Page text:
How do read a secret marked as sensitive locally

My terraform setup creates an AWS aurora instance, and I want to be able to read the password to connect to it using psql from one of my servers. Here is the relevant config:

module "hn_db" {
  source  = "terraform-aws-modules/rds-aurora/aws"
  version = "~> 3.0"

  name = "hn-aurora-pg"

  engine         = "aurora-postgresql"
  engine_version = "12.4"

 # ...

output "hn_db_rds_cluster_master_password" {
  description = "The master password"
  value       = module.hn_db.this_rds_cluster_master_password
  sensitive   = false

The output doesn’t show this data:

hn_db_rds_cluster_master_password = <sensitive>

I am unable to read it via terraform console either. Other than opening the state file on S3 manually and reading the json what’s a better/easier way to read sensitive data locally?

Hi @minhajuddin,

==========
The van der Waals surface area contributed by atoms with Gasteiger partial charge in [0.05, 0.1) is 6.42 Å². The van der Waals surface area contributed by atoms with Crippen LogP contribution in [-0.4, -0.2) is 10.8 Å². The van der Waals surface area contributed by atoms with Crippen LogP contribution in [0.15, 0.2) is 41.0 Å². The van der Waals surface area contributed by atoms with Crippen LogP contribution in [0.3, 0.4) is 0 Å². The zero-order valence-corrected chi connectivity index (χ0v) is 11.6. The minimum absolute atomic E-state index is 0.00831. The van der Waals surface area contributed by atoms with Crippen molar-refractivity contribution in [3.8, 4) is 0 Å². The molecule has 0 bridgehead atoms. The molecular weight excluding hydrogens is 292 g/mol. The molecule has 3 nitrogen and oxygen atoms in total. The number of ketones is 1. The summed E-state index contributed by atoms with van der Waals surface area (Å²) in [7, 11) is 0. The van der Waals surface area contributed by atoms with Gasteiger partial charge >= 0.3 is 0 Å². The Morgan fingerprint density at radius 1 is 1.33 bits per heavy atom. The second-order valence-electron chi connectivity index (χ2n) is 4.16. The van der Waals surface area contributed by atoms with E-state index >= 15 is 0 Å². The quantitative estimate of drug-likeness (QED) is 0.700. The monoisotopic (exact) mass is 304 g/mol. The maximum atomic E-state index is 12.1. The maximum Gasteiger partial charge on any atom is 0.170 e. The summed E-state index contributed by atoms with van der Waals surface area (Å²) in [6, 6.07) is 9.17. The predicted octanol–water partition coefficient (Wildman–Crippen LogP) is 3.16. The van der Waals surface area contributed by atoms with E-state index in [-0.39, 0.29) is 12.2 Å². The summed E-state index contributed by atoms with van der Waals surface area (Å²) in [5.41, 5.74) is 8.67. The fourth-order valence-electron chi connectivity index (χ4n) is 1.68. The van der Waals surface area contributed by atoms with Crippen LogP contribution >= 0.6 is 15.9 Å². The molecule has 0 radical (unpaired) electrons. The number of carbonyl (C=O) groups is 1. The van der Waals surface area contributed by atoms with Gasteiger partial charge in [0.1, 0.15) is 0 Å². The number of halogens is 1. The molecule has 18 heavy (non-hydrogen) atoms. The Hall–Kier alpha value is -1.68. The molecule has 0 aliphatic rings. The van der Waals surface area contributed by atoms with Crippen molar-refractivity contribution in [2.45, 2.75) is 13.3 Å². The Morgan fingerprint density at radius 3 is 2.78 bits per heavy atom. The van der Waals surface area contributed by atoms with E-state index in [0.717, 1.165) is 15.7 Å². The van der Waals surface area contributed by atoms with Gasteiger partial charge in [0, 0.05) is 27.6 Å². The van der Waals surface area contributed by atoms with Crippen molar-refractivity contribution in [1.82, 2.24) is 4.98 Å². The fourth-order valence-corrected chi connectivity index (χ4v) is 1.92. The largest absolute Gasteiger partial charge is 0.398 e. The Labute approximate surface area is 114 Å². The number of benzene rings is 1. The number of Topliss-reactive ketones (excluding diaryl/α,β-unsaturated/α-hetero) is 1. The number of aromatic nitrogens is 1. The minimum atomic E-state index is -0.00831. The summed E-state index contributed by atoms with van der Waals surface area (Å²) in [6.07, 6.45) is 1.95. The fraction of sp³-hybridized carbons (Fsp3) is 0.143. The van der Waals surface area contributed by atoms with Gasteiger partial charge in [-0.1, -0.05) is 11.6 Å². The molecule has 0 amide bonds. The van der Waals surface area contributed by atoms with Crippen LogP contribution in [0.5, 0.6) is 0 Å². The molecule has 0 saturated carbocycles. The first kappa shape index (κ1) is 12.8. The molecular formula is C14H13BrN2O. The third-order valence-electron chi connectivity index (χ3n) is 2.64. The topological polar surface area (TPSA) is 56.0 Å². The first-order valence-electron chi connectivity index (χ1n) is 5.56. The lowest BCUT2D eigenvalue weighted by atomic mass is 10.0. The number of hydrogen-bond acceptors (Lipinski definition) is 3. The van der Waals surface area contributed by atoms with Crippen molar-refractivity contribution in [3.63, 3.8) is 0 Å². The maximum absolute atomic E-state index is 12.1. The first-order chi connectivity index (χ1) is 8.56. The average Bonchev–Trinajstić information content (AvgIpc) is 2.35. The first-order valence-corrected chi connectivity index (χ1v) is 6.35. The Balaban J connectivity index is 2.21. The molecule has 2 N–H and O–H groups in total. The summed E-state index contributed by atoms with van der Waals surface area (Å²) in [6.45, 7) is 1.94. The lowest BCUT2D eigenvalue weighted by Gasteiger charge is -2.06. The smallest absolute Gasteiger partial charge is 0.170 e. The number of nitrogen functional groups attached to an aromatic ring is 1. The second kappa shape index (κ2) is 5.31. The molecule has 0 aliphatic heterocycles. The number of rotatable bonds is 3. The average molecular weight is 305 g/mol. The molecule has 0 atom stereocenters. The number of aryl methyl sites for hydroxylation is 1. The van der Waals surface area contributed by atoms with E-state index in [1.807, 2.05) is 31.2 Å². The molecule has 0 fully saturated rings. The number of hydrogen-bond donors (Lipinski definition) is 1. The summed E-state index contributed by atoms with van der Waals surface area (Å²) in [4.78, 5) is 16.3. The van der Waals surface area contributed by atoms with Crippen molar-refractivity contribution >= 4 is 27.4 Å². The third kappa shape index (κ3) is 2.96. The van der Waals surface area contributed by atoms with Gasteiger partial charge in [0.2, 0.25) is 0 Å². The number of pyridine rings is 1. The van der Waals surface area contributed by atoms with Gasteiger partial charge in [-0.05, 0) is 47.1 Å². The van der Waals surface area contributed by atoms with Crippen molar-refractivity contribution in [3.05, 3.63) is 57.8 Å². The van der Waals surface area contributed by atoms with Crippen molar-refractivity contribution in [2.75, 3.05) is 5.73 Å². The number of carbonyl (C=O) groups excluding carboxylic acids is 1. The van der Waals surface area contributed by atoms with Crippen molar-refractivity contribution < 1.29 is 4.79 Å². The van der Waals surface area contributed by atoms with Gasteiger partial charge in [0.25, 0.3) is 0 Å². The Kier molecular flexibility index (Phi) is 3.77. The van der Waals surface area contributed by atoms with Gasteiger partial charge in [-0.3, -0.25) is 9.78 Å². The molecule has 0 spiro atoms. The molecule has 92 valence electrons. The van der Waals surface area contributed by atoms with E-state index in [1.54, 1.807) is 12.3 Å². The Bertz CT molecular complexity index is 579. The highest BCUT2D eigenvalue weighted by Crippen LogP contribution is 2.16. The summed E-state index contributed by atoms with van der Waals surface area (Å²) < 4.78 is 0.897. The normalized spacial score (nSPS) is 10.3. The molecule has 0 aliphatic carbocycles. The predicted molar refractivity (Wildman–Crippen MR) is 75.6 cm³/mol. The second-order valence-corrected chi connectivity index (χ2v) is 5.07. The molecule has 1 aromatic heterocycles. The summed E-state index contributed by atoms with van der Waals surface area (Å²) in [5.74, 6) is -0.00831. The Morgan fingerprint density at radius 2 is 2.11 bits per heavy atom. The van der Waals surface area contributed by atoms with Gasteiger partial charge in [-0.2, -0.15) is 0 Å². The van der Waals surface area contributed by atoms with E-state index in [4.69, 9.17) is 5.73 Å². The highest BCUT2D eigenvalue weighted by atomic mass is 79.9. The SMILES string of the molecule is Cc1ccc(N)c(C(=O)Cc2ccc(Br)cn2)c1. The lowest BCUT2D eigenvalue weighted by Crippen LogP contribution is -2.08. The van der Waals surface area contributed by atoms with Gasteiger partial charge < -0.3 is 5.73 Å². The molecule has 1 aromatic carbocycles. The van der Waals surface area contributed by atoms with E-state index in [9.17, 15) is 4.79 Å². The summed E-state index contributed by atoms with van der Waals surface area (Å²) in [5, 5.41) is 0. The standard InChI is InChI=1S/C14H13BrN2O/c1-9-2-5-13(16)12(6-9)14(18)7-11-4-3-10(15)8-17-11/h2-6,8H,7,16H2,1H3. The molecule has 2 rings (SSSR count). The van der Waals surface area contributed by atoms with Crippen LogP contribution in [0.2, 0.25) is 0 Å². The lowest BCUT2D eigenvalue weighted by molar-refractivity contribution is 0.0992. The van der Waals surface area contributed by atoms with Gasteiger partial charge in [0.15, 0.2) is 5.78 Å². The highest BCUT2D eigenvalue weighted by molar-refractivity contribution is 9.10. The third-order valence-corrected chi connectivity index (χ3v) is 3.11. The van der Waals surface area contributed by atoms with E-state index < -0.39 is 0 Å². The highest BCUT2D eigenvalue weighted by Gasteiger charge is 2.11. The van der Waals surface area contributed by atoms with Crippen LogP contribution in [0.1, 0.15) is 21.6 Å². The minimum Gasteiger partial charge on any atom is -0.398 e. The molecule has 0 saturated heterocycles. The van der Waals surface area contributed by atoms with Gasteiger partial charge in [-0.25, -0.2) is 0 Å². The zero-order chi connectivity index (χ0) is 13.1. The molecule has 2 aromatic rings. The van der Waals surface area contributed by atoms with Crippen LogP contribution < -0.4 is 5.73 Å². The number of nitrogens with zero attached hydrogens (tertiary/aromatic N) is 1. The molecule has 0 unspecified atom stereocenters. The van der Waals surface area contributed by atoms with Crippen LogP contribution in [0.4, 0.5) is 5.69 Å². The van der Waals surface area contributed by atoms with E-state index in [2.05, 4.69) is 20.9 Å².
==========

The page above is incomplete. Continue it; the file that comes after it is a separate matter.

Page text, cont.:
It’s by design that sensitive values don’t appear in the UI, because that is what the concept of “sensitive” in Terraform exists to prevent.

However, since this hiding is only cosmetic in the UI, and thus the data in question is still available in the latest state snapshot, you can see the raw value by intentionally reading that output value using one of Terraform’s interfaces intended for machine consumption rather than human consumption. For example:

terraform output -json hn_db_rds_cluster_master_password

Sensitive value masking is only for the human-oriented UI and not for the machine-readable interfaces, so Terraform will show the output value in cleartext if you request it as JSON. You can also, in principle, make use of this to avoid having the password shown in clear in your logs, by writing a small script which runs terraform output -json and then parses the result and then automatically executes psql using the output values.

If you design it right, that can allow the sensitive value to flow from Terraform into the script and to psql without it ever being displayed on-screen or being recorded on your system’s clipboard. (Though if you pass the password on the command line, beware that it’ll then typically be visible to other users on the same system via the process metadata.)


Thank you for such a comprehensive answer :smiley: This is exactly what I needed.